Veteran truck drivers know the good trucking companies from the bad. New drivers just starting out have no idea which trucking company is considered a good one and which companies should be avoided. A big problem among truck drivers, both newcomers and even many veterans, is that we all have a tendency to develop tunnel vision when it comes to choosing employment with a motor carrier. There are those big name carriers out there that we all know and our single-line vision will cause us to see only those companies.
The trucking companies that are most well known for training and accepting recent CDL graduates are what I call the “starter companies.” There are good trucking companies which offer their own CDL training program and who hire CDL graduates, but they are few and far between. They are not considered “starter companies” in my book of trucking terminology. The real starter companies are those that we all know and which have become known through-out the industry as the bad trucking company.
Despite their eye-catching advertisements, drivers who have been in the game long enough fully understand which trucking companies are truly the bad ones. The sad part about this is that the newcomer to long haul trucking will have to find out the hard way by paying their dues for at least one year, until they have accumulated enough driving experience in order to leave the starter company and move on to better employment.
Without these starter companies, new CDL graduates would have no way of entering into truck driving as a career. With the exception of a few companies, most of the well known good trucking companies do not hire nor accept new, inexperienced drivers. The only way for a recent CDL graduate to land a job in truck driving is to be accepted by one of these starter companies operating in over the road. With very few exceptions, this is how a career in trucking will begin. Because of this, these starter companies do have a place in trucking employment although most have the reputation of being a bad company. As a new driver just starting out in a career of truck driving, you most often will have no choice but to accept your first truck driving job . . . with one of these “bad” starter companies.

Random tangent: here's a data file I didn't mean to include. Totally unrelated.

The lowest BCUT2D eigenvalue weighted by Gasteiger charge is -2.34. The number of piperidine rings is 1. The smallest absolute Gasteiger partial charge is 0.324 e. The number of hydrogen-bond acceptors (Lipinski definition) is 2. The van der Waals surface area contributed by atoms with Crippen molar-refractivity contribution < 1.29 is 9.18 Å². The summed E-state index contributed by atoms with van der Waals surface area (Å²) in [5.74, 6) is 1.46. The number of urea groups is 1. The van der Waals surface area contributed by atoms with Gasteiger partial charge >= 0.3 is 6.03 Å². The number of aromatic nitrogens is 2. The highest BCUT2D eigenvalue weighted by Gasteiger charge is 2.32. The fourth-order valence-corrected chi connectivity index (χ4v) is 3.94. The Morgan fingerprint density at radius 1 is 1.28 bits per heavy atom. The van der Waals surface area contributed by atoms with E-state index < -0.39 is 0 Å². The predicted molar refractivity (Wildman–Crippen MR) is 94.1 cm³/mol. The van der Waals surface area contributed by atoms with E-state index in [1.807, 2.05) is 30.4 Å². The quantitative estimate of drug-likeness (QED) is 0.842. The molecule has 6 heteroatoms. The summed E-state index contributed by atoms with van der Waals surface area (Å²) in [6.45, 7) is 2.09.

Bad trucking companies are known for:
- Dispatching poor miles
- Paying a low cents-per-mile rate
- Cutting your miles down so far until you have no choice but to quit
- Forcing a turn-over of drivers in order to maintain a driver pool of cheap labor
- Continually hiring new, lower pay drivers to receive Government subsidies with no intentions of keeping them on as employees . . . and many other scams.
I am always being asked, “How can these companies keep getting away with this?” The answer is simple and is the reason for this post. This is how OTR trucking works and it will always be this way because the bad trucking companies will never change their mode of operation. Therefore, it is time to fully address this question and explain why bad trucking companies will never change.
Before the recession hit, truckers were known for job hopping from one company to the next. This turn-over rate had increased to 128% among drivers and as the recession unfolded and jobs became more scarce, the turn-over rate dwindled and settled around 56 percent. There are hundreds of thousands of trucking companies across the U. S. and not just the well-known starter companies are bad. I worked for a small company out of Ocala, Florida for three months, running on 3-4 hours of sleep per day. My last day there, I ran for a straight 36 hours with the understanding that it was my responsibility to make the logbook accurate. In a five day period, I had worked a total of 91.25 hours, received a pay check for $540.00 and turned in eleven days worth of logs for work done in five . . . bad company.
Many truckers will believe that the grass is always greener on the other side, but the problem is that there are many bad trucking companies out there and the reason they will never change is because they do not want to change. This is how they operate and is how they have their business model set up. There mode of operation is to abuse the driver in anyway possible in order to increase their profit margin. They have no concern if the driver quits because there are always drivers waiting in line, looking for that next and “better” job.
As one 2006 article pointed out:
“Even though trucking companies are in desperate need of good truck drivers, trucking companies that don’t live up to their promises will always exist. These trucking companies might as well have revolving doors because truck drivers are signing on and quitting on a regular basis. The fact is, these trucking companies really don’t care. They have recruiters in place whose job it is to hire new truck drivers on a regular basis.”
The best thing truck drivers can do for their careers is to understand that these companies will never change because what is being done to drivers is intentional. Be prepared to stick it out for one or two years, build up the driving experience needed and then accept the fact that these bad trucking companies will never change their operation and move on to a better company that treats their drivers as professionals.
© 2010, Allen Smith. All rights reserved.